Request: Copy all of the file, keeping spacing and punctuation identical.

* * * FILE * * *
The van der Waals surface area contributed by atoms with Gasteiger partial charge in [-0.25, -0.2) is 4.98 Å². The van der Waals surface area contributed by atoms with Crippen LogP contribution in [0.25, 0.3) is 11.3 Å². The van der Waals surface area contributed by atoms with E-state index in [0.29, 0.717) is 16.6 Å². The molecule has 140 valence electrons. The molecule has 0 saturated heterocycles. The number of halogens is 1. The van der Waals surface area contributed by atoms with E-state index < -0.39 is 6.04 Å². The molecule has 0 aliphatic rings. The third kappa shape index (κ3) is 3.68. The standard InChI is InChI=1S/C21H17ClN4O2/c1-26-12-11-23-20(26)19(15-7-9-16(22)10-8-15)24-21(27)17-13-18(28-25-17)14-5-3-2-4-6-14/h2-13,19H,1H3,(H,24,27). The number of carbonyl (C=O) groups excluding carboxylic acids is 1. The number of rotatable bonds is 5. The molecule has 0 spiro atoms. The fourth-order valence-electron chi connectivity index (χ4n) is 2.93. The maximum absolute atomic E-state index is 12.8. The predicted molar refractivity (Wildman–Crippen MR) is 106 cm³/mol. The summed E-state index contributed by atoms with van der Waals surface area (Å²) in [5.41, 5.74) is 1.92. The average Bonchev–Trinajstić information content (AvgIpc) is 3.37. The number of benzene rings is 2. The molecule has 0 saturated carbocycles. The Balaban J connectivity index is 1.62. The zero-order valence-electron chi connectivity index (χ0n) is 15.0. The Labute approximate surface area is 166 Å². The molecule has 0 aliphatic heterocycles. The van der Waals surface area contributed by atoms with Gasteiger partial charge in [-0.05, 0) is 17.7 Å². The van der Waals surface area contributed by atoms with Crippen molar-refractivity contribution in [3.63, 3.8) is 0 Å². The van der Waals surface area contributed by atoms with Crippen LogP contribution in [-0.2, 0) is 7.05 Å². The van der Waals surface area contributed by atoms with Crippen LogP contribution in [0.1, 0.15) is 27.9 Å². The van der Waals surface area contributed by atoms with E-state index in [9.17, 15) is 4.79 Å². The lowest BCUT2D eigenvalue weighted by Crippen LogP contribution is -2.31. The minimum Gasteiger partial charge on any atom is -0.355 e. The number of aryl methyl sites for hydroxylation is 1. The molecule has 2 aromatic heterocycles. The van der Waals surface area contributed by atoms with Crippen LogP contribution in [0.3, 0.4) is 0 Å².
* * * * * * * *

The van der Waals surface area contributed by atoms with Gasteiger partial charge in [-0.25, -0.2) is 4.98 Å². The van der Waals surface area contributed by atoms with Crippen LogP contribution in [0.25, 0.3) is 11.3 Å². The van der Waals surface area contributed by atoms with E-state index in [0.29, 0.717) is 16.6 Å². The molecule has 140 valence electrons. The molecule has 0 saturated heterocycles. The number of halogens is 1. The van der Waals surface area contributed by atoms with E-state index < -0.39 is 6.04 Å². The molecule has 0 aliphatic rings. The third kappa shape index (κ3) is 3.68. The standard InChI is InChI=1S/C21H17ClN4O2/c1-26-12-11-23-20(26)19(15-7-9-16(22)10-8-15)24-21(27)17-13-18(28-25-17)14-5-3-2-4-6-14/h2-13,19H,1H3,(H,24,27). The number of carbonyl (C=O) groups excluding carboxylic acids is 1. The number of rotatable bonds is 5. The molecule has 0 spiro atoms. The fourth-order valence-electron chi connectivity index (χ4n) is 2.93. The maximum absolute atomic E-state index is 12.8. The predicted molar refractivity (Wildman–Crippen MR) is 106 cm³/mol. The summed E-state index contributed by atoms with van der Waals surface area (Å²) in [5.41, 5.74) is 1.92. The average Bonchev–Trinajstić information content (AvgIpc) is 3.37. The number of benzene rings is 2. The molecule has 0 saturated carbocycles. The Balaban J connectivity index is 1.62. The zero-order valence-electron chi connectivity index (χ0n) is 15.0. The Labute approximate surface area is 166 Å². The molecule has 0 aliphatic heterocycles. The van der Waals surface area contributed by atoms with Gasteiger partial charge in [-0.05, 0) is 17.7 Å². The van der Waals surface area contributed by atoms with Crippen molar-refractivity contribution in [3.63, 3.8) is 0 Å². The van der Waals surface area contributed by atoms with Crippen LogP contribution in [-0.2, 0) is 7.05 Å². The van der Waals surface area contributed by atoms with Crippen LogP contribution in [0.1, 0.15) is 27.9 Å². The van der Waals surface area contributed by atoms with E-state index in [9.17, 15) is 4.79 Å². The lowest BCUT2D eigenvalue weighted by Crippen LogP contribution is -2.31. The minimum Gasteiger partial charge on any atom is -0.355 e. The number of aryl methyl sites for hydroxylation is 1. The molecule has 2 aromatic heterocycles. The van der Waals surface area contributed by atoms with Crippen LogP contribution in [0.3, 0.4) is 0 Å².